Copyright © 1958 Lithuanian Students Association, Inc.
March, 1958  Vol. 4, No. 1
Managing Editor P. V. Vygantas


The first works of Juozas Grušas, who was born in 1901, appeared in 1925; they are representative of the efforts of a young generation of Lithuanian writers, of the literature of independent Lithuania. As does any new generation of writers his generation extended the work of other writers in new directions. The writers who participated in the creation of independent Lithuania revealed a new country in all its aspects; they exulted in its uniqueness and Lithuanian character, and they tended toward idealization. Grušas and his generation turned toward criticism and analysis.

After beginning his work with some brief sketches of city life, Grušas marked a distinct stage in realistic Lithuanian literature with his novel Karjeristai (The Careerists), published in 1935. Here he analyzes the wounds of a newly risen middle class, its cynicism and its suffocating atmosphere. Karjeristai was also important to Lithuanian literature in a historical sense. It was the next important work after Altorių šešėlyje (In the Shadow of the Altars), a penetrating psychological novel by Mykolaitis-Putinas, and it represented the sociological novel

In 1937, Grušas published Sunki Ranka (The Heavy Hand), a collection of short stories in which he reached the pinnacle of his creative efforts. As if he felt he had exhausted sociological themes in his novel, Grušas turns in these stories to universal human problems. The story here published in translation, Fairer Than the Sun, is one of the most beautiful in Grušas' work and in Lithuanian literature. Besides displaying Grušas' talent for composition, it also reveals his subtlety, his profound humanistic sympathy and his true artistic tact and restraint. In other short stories in this collection, Grušas approaches the Maupassant manner.

In the two decades that followed, Grušas has written mainly for the theatre. Under the German occupation, his play Tėvas (The Father) was produced — a somber drama of greed and guilt as opposed to idealism and humanism. The years of the new Soviet occupation, beginning with 1944, were marked by silence, except for some hackneyed and unsuccessful attempts at drama criticising the "bourgeois" past in a shrill manner, in accordance with the wishes of the Party overseers of literature.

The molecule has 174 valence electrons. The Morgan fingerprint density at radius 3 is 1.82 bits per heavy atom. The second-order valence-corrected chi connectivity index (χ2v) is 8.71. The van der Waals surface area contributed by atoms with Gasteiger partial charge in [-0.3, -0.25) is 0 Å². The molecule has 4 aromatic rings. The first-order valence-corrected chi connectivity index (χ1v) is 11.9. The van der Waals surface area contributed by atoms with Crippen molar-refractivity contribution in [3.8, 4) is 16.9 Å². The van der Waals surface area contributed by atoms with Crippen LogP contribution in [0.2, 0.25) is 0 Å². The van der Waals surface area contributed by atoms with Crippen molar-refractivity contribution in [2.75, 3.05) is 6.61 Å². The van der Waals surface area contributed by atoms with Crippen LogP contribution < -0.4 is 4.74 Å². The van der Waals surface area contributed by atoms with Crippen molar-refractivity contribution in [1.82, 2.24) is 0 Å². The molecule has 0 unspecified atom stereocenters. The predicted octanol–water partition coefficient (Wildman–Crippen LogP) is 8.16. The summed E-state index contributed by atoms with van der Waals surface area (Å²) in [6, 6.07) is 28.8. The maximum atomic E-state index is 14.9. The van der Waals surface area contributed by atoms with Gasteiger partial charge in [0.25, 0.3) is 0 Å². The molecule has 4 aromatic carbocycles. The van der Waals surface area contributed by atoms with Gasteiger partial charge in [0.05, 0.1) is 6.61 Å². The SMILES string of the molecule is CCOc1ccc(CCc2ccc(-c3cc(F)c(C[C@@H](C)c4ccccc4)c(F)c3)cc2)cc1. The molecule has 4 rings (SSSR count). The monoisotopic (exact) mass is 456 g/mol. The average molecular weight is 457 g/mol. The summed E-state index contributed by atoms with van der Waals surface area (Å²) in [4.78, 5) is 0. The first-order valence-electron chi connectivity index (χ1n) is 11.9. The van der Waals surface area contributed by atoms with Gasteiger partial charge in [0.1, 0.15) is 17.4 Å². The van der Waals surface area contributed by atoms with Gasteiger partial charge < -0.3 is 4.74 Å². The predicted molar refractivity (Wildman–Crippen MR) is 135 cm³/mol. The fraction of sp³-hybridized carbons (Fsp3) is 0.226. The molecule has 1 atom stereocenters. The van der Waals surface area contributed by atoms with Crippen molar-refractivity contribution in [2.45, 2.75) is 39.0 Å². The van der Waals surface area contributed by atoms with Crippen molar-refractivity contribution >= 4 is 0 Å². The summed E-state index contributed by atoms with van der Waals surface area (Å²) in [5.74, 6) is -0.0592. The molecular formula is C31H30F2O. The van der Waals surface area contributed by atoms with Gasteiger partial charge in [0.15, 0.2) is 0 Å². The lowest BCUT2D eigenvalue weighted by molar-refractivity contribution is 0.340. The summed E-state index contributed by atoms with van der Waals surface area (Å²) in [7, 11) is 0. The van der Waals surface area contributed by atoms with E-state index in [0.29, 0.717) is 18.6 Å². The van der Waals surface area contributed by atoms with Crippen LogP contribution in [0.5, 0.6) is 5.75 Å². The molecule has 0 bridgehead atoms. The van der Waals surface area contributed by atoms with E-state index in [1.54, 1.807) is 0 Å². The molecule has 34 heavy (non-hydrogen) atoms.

In a sharp contrast to this rtands Grušas' latest play, the historic tragedy Herkus Mantas. In spite of some of its artistic shortcomings and some mild concessions to the Marxian interpretation of history, it has a protagonist of stature, a relentless dramatic drive and a sense of immediacy which is attained when historic past is seen as a mirror of the present. The play deals with the struggle of the ancient Prussians, a nation related to Lithuanians, against the Teutonic order of the Knights of the Cross. The time is the 13th century. The aim of the Knights is colonization and genocide. They are numerous, powerful and mod-ernly armed — the Prussians are few and their weapons old-fashioned. But the Prussians are firmly determined to defend their freedom and their homeland.

The parallel of this situation to to-day's occupation of Lithuania could have hardly escaped the Lithuanian audiences. (See excerpts below). The tragedy, sensitively staged by the young Lithuanian director Henrikas Vansevičius, was enthusiastically received and continues in the repertory.

The above description of Juozas Grušas' literary activity in Soviet-occupied Lithuania is .necessarily incomplete. But behind the stark official announcements that reach us here, there lie suffering and humiliation, personal tragedy and struggle for survival. It is for a better future to tell their full story. 

H I S T O R I C   P A R A L L E L S

SACHSE: We are Germans, my dear Monte! We are militant, and dilligent, and fertile. The Germanic peoples need your lands, your forests, your homestead! The Germans are marching eastward! The Germans will stamp you out, trample you to dust, digest you! The Prussian nation is small!
* * *
MANTAS: The idea of freedom never dies, oh Knight of the Cross! When the entire nation realizes that it is honorable to die for freedom and that life in slavery is but an infamy—such a nation can never be enslaved!
* * *
MANTAS (On the hill, powerfully and with inspiration): Prussians! To battle! For a free Prussia! For free Prussians! For our free homeland! (Exit beyond the hill).

VOICES (In the distance): For a free fatherland!
For a free homeland!

NOMEDA (When the voices subside, alone on the hill): Prussia... My Prussia...

* * *

(From the tragedy "Herkus Mantas" by Juozas Grušas, published in 1957 by the State Publishing House In Vilnius, Lithuania).